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"Million Dollar Quartet" Rocks 'n Rolls at the Nederlander Theatre

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Nederlander Theatre
Under the Direction of
James M. Nederlander and James L. Nederlander
Million Dollar Quartet
(Million Dollar Quartet Website)
Book by Colin Escott & Floyd Mutrix
Original Concept and Direction by Floyd Mutrix

At the
Nederlander Theatre
208 West 41st Street
New York, NY

Directed by Eric Schaeffer
Musical Arrangements and Supervision: Chuck Mead

Robert Britton Lyons as Carl Perkins
Lance Guest as Johnny Cash
Levi Kreis as Jerry Lee Lewis
Eddie Clendening as Elvis Presley
Hunter Foster as Sam Phillips
Elizabeth Stanley as Dyanne

With: Cory Kaiser on Bass,
Larry Lelli on Drums

Scenic Design: Derek McLane
Costume Design: Jane Greenwood
Lighting Design: Howell Binkley
Sound Design: Kai Harada
Hair & Wig Design: Tom Watson
Assoc. Music Supervisor: August Eriksmoen
Casting: Telsey + Company
Marketing Director: Carol Chiavetta
Press Representative: Boneau/Bryan-Brown
Marketing: Allied Live LLC
Production Stage Manager: Robert Witherow
Production Manager: Juniper Street Productions
General Management: Alan Wasser-Allan Williams

Dr. Roberta E. Zlokower
April 9, 2010

(Read about the Actual Million Dollar Quartet)
(See Million Dollar Quartet at Chicago’s Apollo Theater)

Full disclosure, I own some original 45’s, Elvis Presley, Jerry Lee Lewis, and even a couple of Sun Recordings. I love the music I heard tonight, and I could listen to it again and again. Never mind that these four actors/musicians/singers/dancers, who personify the charismatic Elvis Presley, Jerry Lee Lewis, Carl Perkins, and Johnny Cash, are not exact clones of their iconic characters, they are more than close, and they brought the house down, again and again, with the crowd going wild. Songs like “Blue Suede Shoes” (the opener), “That’s All Right”, “Sixteen Tons”, “Hound Dog”, “See You Later Alligator”, and “Whole Lotta Shakin’ Goin’ On”, were sung with vibrant vocals, athletic fervor, sexy personalities, and gyrating hips and legs. In fact, it’s rare to see four stars on Broadway with such versatile and outsized talent. Levi Kreis even played the piano backwards, and the finale had all four leaping about like they were on fire.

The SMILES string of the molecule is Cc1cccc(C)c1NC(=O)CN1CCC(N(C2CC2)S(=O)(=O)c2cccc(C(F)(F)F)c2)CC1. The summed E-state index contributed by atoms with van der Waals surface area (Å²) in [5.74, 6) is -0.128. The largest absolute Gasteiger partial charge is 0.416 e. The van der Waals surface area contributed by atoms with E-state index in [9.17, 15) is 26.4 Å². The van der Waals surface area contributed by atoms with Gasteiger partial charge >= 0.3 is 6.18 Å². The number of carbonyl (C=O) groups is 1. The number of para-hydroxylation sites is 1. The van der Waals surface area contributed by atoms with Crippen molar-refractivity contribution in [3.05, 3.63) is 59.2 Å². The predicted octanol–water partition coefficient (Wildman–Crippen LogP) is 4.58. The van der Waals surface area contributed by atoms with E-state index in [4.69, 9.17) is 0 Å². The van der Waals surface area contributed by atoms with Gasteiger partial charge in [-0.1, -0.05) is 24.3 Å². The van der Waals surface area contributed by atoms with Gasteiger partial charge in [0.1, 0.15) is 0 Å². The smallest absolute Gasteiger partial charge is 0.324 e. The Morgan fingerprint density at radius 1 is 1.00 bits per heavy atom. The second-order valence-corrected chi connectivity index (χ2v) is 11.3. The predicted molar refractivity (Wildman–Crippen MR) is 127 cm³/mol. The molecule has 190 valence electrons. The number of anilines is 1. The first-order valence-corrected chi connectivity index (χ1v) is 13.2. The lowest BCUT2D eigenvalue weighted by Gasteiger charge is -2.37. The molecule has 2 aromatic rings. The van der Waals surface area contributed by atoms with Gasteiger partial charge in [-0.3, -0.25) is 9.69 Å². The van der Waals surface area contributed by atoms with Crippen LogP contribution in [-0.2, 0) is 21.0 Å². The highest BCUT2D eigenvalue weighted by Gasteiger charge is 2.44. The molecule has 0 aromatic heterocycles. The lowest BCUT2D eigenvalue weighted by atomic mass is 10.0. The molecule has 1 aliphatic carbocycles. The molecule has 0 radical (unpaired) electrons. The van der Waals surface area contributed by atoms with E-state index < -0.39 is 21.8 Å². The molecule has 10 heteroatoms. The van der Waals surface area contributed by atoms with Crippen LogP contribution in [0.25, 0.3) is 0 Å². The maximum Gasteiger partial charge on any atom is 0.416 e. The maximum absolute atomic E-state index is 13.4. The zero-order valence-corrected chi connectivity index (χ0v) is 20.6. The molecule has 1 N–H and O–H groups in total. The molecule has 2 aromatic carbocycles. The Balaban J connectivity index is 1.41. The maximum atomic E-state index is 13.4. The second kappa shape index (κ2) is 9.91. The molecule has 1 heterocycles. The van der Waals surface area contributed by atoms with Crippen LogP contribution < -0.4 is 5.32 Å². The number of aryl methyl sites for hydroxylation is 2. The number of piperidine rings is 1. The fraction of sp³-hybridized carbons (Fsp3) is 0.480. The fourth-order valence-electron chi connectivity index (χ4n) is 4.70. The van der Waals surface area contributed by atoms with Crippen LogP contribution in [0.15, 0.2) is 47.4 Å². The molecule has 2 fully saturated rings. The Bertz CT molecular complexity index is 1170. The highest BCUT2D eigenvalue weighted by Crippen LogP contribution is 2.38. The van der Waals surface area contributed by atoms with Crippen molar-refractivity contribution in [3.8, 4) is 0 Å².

On December 4, 1956, at Sam Phillips’ Sun Records Studio in Memphis, four young, newly renowned artists were ingeniously brought together by Sam for a one-time recording session, and their lives were never the same. Nor was Sam’s, as he had sold Elvis’ contract to RCA, and Johnny was on his way out too. Sam was an inventive Producer, but other studios were outspending him on contracts, so he had to think on his feet, which is where he was tonight, with ongoing monologues for historical perspective. The South was breeding talent, and Memphis is where they came together. Hunter Foster, as Sam Phillips, has an ingénue’s face and a sportsman’s mind. His studio was a velvet trap, where artists could be expressive, but were driven elsewhere for wealth. The fifth character in this show is Elvis’ gal, Dyanne (Elizabeth Stanley), who sings with sumptuous sensuality. Her renditions of “Fever” and “I Hear You Knocking” were among the best I’ve ever heard.

Robert Britton Lyons, as Carl Perkins, relating to the onstage bass player as his brother, sings upbeat guitar melodies, like “My Babe” and “See You Later Alligator”, with tone-perfect rhythms. Lance Guest, as Johnny Cash, sings bluesy bass solos, like “I Walk the Line”, and he morphs into his role in a mix of confidence and vulnerability. His angst about telling Sam he’s leaving Sun is persuasive and affecting. Eddie Clendening, as Elvis, literally conjured up Presley’s essence, with pulsating pelvis, spine-tingling tonalities, rolling eyes, and puckered lips. “Memories Are Made of This” and “Hound Dog” were cultural flashbacks from a half century ago. But, Levi Kreis, as Jerry Lee Lewis, was the most astounding, turning Sam’s piano into a melodic volcano of trills and chords. It’s a wonder the keys stayed put. He was at the piano, on top of the piano, and everywhere else, a human tornado of whirlwind songs. In fact, as an encore, the band jumped into snazzy, sequined suits and propelled themselves about in “Whole Lotta Shakin’ Goin’ On”. This is one of Broadway’s finest shows!

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For more information, contact Dr. Roberta E. Zlokower at